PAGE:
The Cape Henlopen School Board has been split on the move, which was introduced by member Sandi Minard, who told the News-Journal that parents in the district thought the curriculum would be beneficial to students.
“I’ve heard from people whose kids are not growing up in a religious environment,” she said. “They’re lacking the understanding of what the Bible is and how it’s influenced our country.”
The class, while not being classified as a Bible study, would require students to read Biblical passages and then contemplate how that Scripture had an impact upon a particular event in history. The curriculum, created by the Bible Literacy Project, would include the use of a textbook entitled The Bible and It’s Influence.
“It’s basically a textbook for the academic study of the Bible,” board member Jen Burton stated. “I think this would be great to have … It provides students with important history.”
According to the Bible Literacy Project website, “With the Bible as the primary text, the student edition guides the biblical reading and frames the classroom discussion in constitutionally acceptable ways. The textbook covers the entire Bible from Genesis to Revelation. It is rich in illustration and filled with features that demonstrate the Bible’s influence on culture, art, and academics.”
But school board members that are apprehensive about adding the course state that they find it a challenge to present information objectively and without directly promoting Christianity in the classroom.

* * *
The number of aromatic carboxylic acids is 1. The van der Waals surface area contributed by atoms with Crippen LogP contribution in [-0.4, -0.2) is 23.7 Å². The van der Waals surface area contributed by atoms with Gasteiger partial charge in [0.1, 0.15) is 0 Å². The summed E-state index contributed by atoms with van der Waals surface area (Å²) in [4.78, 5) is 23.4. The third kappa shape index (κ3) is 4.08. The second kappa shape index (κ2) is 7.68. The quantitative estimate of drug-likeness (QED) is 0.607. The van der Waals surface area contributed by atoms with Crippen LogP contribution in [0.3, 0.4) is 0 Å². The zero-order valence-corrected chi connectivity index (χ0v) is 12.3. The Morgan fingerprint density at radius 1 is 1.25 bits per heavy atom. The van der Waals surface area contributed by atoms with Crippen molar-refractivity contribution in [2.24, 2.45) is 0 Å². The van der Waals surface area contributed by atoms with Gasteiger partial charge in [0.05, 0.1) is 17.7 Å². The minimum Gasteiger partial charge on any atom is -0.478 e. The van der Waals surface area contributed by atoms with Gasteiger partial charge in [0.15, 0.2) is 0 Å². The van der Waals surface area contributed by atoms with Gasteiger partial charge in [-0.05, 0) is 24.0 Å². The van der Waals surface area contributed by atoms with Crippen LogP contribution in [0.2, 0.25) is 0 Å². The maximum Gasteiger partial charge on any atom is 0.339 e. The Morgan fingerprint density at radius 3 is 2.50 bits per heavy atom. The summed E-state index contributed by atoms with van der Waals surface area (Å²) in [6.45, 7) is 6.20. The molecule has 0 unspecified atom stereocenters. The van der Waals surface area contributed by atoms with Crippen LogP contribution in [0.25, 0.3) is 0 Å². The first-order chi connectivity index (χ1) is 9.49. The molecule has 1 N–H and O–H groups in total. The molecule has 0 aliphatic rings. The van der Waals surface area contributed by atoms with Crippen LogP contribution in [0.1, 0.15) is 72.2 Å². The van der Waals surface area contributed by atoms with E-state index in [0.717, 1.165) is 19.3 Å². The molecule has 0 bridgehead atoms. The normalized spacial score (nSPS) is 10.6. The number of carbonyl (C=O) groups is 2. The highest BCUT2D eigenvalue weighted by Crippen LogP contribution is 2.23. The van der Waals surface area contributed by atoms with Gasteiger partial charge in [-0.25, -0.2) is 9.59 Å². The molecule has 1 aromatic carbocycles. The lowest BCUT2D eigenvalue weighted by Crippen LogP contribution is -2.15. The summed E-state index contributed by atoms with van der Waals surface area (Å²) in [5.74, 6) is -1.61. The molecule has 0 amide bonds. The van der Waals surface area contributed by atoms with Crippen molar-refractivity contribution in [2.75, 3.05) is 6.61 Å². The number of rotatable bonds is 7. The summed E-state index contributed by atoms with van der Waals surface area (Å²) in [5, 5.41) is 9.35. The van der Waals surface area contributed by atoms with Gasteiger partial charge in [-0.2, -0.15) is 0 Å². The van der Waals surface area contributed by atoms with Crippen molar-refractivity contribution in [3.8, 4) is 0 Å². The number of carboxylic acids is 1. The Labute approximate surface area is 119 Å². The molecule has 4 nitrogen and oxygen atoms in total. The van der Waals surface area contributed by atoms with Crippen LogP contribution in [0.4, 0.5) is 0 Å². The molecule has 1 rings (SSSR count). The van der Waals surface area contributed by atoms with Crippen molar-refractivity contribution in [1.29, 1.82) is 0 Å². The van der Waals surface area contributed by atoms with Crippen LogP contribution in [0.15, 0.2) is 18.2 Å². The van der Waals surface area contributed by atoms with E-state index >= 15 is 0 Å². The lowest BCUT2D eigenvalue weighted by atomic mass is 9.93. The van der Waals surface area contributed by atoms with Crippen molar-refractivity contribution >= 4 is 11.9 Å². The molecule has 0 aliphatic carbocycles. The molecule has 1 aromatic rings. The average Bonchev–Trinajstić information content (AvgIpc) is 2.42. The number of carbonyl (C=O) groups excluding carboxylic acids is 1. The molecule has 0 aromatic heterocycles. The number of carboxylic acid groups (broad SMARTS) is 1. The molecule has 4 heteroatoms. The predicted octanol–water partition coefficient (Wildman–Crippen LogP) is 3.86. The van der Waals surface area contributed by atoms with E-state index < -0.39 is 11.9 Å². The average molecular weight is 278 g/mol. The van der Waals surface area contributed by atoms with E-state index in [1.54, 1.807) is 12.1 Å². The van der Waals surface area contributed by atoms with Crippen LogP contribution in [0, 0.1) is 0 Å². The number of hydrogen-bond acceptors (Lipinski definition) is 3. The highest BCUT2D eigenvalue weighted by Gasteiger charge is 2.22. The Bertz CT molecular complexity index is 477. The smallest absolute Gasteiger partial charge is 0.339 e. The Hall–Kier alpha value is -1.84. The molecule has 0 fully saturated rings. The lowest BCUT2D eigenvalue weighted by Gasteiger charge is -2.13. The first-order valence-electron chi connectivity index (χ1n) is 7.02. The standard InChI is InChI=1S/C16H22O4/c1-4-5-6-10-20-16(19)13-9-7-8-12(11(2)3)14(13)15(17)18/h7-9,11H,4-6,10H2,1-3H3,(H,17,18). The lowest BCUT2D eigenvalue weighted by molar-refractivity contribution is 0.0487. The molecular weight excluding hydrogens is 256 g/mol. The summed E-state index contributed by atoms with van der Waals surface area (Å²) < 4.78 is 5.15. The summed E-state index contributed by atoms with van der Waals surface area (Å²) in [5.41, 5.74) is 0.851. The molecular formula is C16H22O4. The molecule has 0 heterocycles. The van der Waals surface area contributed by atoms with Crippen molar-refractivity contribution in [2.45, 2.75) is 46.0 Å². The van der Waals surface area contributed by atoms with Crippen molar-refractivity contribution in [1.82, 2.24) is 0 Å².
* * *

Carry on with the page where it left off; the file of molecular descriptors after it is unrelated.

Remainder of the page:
“To me, attempting to teach ‘Bible literacy’–whatever that actually means, in public school classrooms, outside of houses of worship, is outlandish as … well, a talking snake–out of context,” Roni Posner told the Cape Gazette.
However, tonight, members will vote on whether or not they believe the class should be offered to students–and matters are stated to be too close to call at this point.
“Just from what’s been said in meetings, it could be up or down. It could go either way,” President Spencer Brittingham told reporters. “We have gotten emails vehemently against this and emails from people who are strongly in support of it.”
According to 2010 statistics, nearly 500 schools nationwide offered the Bible Literacy Project’s curriculum. The highest concentration of schools that taught the course were in the state of Texas, but California, Indiana, Alabama and North Carolina also had over 3o schools participating in the program.
“Such courses offer great academic value because the Bible has had a timeless influence on literature, culture, and public discourse,” the organization states. “Furthermore, non-devotional teaching about the Bible has a firm legal foundation, and classroom materials to ensure that these courses are taught effectively and appropriately are now in use nationwide.”